Will Proxy Browsers Kill Digital Advertising?

IMAGE: Bright yellow WARNING sign against storm clouds.

The recent news of Opera’s deal with Microsoft to launch Opera Mini as the default browser on all Nokia handsets could spell trouble for digital advertising. Already overwhelmingly popular, the proxy browser is set for further growth… and proxy browsers are infamous for the difficulties they create for tracking, an essential aspect to online campaigns for advertisers.

Opera CEO Lars Boileson did an interview with the Wall Street Journal at the beginning of the week where he announced Opera’s latest deal with tech giant Microsoft. The deal will see Opera Mini, the company’s proxy browser, become the default browser for all Nokia handsets. The deal will see an estimated 100 million new clients for the browser, a majority of which will be in India; 25 per cent of all Nokia handsets are sold in India.

This is great news for emerging markets, where slow internet connections and lack of broadband access means that a default proxy browser will ensure fast browsing speeds and low data charges.

For digital advertising in these markets, it’s not good.

Proxy browsers are the bane of any advertiser; they make tracking almost impossible and risk gross inaccuracies for many campaigns. This is down to how proxy browsers control content. In a normal browser, the user’s device connects directly to the site’s server and they exchange information. In proxy browsing, the user device and site server exchange information via what is known as a proxy server. This third-party server is owned by the browser manufacturer; it collects the page request from the user’s device, collects the data from the site’s server, and then sends a static version of the page back to the user.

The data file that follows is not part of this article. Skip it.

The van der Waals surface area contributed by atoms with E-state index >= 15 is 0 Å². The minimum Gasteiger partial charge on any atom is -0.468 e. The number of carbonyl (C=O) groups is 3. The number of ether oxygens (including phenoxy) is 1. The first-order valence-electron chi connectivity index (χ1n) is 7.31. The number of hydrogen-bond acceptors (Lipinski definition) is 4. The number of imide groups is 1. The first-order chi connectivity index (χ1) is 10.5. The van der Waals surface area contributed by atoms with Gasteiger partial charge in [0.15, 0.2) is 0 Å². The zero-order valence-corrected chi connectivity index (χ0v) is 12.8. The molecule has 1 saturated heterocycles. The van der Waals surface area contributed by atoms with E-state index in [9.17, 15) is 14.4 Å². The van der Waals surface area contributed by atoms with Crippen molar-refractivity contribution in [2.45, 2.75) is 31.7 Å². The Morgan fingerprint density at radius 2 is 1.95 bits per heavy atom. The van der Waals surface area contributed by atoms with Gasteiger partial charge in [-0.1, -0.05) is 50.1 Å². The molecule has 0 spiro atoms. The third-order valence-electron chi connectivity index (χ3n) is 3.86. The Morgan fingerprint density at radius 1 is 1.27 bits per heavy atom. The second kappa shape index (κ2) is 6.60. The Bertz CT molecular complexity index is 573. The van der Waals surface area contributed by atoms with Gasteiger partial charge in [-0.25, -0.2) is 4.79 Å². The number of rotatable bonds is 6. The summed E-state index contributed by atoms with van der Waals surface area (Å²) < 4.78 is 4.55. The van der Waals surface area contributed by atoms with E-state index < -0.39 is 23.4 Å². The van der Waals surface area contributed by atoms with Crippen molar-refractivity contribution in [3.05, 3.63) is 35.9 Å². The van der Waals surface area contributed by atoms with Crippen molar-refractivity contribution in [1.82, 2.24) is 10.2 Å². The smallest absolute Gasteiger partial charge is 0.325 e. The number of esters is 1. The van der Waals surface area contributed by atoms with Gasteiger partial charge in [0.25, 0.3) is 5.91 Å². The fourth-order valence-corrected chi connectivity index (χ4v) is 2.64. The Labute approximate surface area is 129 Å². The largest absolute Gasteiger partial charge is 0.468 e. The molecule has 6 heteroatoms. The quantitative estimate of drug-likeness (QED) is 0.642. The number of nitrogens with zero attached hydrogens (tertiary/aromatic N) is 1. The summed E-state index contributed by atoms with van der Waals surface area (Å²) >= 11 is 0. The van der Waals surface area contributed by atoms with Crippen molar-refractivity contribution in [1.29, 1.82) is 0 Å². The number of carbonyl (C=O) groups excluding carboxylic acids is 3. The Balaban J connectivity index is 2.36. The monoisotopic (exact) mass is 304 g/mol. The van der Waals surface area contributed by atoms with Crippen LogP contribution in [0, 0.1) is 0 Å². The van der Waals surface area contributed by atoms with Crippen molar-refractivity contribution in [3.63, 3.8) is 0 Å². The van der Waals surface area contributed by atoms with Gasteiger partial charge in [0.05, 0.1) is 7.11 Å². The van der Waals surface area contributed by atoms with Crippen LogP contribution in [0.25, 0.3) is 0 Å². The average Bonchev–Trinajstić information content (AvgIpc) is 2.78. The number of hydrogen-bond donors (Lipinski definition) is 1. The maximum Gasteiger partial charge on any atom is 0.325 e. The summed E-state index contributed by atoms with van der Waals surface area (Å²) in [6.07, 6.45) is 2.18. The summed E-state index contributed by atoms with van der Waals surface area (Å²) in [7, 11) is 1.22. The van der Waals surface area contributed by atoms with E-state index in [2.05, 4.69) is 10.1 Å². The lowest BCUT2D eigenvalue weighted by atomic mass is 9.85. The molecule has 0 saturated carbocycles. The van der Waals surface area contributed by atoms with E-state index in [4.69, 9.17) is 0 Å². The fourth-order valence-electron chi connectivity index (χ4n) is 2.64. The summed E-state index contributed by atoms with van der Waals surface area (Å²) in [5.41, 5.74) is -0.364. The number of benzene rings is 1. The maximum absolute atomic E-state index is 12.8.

IMAGE: Diagram comparing proxy browsing and normal browsing.

This means that any advertisements served on the page are processed in the server first. This is where the damage is done; pre-loading an advert adversely affects tracking and interactivity, both of which are valuable to digital advertisers.

The loading of the page on the proxy server means that tracking is nullified. Instead of tracking the user and their device, the advert tracks the third-party server. The result? Incorrect data at best, no data at worst. Unless special steps are taken, there is no way to track the user; the commonly used industry standard VAST can’t bring results.

This means many advertisers will be unable to tell if an advert has been seen, let alone if video adverts have met their viewing criteria.

With a proxy browser masking the client viewing the content, advertising campaigns that rely on targeting information like device type, location and demographic data become useless at this point. It’s tremendously difficult to serve a targeted advert if a proxy is acting as an intermediate. The advert can be served but there’s no assurance that it will be to the correct audience. This means that money and time can be wasted advertising to a consumer that the advert is not relevant to. It also means that the advertiser will be unable to gather any data from the client when the advert is served.

Outside of targeting and research, proxy browsers can kill an advert’s interactivity for most ad networks, too. A proxy browser means rich media formats will load either as static images or in an external player. In advertisements where dynamic content is crucial to sending out the desired message, this can mean that a well-designed, effective advert is killed before it has a chance to display.

This isn’t an issue for feature-phone-heavy markets like India only. Proxy browsers are seeing an uptake in usage globally, as smartphone users strive to reduce data usage.

Is there anyway to save advertising from proxies? Yes, but it requires extra steps to be taken. AdSpruce, the dedicated mobile ad network, has developed its own technology for delivering and tracking adverts on proxy browsers. AdSpruce’s unique advertising platform provides tracking information even from proxy browser users, allowing advertisers on their network to follow the effectiveness of their campaigns.

What do you think on the rise of the proxy browser? Is it a blessing or a curse? Have you encountered the difficulties we’ve talked about in this post? Have you found a way to incorporate the proxy audience into your advertising? Let us know by commenting below or contact us via Google+, Facebook or Twitter. You can find out more about AdSpruce’s solution on our website.

Ryan Davies

Author Ryan Davies

Marketing guy and coffee addict. I help brands reach consumers and help content owners monetise their mobile websites at AdSpruce. To chat about AdSpruce, Marketing, Mobile Video Advertising or any other topic you can find Ryan on Google+ or get in touch via Twitter (@ryan_adspruce)

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